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Can the ambitions of the Paris Climate Agreement be met?

Coping with climate change and delivering on development

Editor's Note:

This report is part of a series of essays by the Global Economy and Development program—a 10th anniversary edition. The series, available here, delves into the critical issues facing all those concerned about globalization. You can join the conversation on Twitter using #11GlobalDebates.

1.1 What’s the Issue?

The Paris Agreement on climate change overcame the notion of a “horse race” between development and climate responsibility. At its core is a promise to keep global warming to “well below 2 degrees Celsius” and to “pursue efforts for 1.5 Celsius or lower.” The agreement forms the basis of new international, cooperative, long-term climate change action plans with a shared sense of direction and responsibility.

Yet without ramped up ambition, the Paris Agreement cannot be realized. This hits home when one considers the alarming climate effects already evident around the world–from the Middle East where the number of extremely hot days have doubled since 1970, to small islands that have already had to move entire communities due to rising seas.

Current pledges for national action as reflected in the intended nationally defined contributions of each country that signed onto the Paris Agreement would yield emissions of around 55-60 gigatonnes of equivalent carbon dioxide (GtCO2e) per annum in 2030, an improvement on a business–as–usual scenario estimated at 65-68 GtCO2e per annum. However, to hold global warming to no more than 2 degrees Celsius, we would need to lower greenhouse gas emissions to a level of 40 GtCO2e per year or lower by 2030.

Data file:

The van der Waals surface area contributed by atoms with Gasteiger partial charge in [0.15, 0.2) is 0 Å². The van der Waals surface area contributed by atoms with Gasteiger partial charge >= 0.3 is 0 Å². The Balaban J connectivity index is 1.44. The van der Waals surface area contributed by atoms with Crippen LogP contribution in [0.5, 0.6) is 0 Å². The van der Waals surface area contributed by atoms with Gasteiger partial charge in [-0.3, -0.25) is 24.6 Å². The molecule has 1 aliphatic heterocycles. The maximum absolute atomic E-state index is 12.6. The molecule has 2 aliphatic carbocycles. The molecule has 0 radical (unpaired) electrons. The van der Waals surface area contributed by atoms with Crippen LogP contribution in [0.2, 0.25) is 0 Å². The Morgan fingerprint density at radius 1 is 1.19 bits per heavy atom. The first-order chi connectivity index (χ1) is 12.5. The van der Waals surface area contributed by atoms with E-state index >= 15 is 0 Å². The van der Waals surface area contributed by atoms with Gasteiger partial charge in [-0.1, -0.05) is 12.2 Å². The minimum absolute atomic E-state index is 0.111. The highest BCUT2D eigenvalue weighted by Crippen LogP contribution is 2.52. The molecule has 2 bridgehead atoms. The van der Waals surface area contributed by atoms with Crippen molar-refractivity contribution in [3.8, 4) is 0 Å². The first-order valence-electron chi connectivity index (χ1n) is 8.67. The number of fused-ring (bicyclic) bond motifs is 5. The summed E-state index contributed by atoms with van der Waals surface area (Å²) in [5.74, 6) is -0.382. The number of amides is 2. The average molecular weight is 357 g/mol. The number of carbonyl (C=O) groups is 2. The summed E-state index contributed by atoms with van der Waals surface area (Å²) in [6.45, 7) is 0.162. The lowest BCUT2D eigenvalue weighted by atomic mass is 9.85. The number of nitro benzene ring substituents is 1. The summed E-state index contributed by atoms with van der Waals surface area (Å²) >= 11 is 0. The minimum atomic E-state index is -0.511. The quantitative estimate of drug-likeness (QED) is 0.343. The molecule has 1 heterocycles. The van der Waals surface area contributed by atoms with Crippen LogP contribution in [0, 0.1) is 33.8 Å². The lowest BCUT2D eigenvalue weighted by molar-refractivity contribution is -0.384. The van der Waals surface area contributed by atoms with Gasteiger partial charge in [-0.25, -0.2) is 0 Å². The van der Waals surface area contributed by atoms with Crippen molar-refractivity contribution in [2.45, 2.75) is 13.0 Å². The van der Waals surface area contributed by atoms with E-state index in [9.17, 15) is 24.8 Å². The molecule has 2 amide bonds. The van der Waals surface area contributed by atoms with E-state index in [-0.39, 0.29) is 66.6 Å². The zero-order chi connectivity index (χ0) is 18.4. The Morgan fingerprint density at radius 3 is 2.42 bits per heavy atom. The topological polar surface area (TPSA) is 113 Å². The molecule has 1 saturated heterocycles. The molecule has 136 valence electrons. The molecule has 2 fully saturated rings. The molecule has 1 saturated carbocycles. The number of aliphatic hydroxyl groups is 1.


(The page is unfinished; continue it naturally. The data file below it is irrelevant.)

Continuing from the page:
By implication, peak emissions must be reached as soon as possible.

Also hammered out in Paris were conventions for measurement and verification as well as an agreement to meet every five years to assess progress towards meeting nationally defined contributions with a view to enhancing levels of ambition.

1.2 What’s the debate?

2° Celsius—the upper limit of global warming Paris signatories agreed to

The three central challenges now faced by the world community, as crystallized in 2015, are how to reignite global growth, deliver on the sustainable development goals, and invest in the future of the planet through strong action on climate change. Investing in sustainable infrastructure is at the heart of all three tasks. Scaling up such investments is the only viable route to fostering inclusive growth, reducing poverty and raising living standards, and protecting the future of the planet. Now is an opportune time to ramp up such spending, given today’s uncertain global macroeconomic context, a persistent slowdown in growth, and declines in investment in all regions. In the near term, spending on sustainable infrastructure—from solar energy to mass transit to flood prevention—can stimulate demand at a time when many countries have been hit by economic contraction and the recent crash in commodity prices. In the medium term, sustainable infrastructure investment can spur innovation and improve the efficiency of energy, mobility and logistics—thereby boosting productivity and competitiveness in all sectors and fueling domestic growth. And such spending underpins the only sustainable long-term growth path on offer.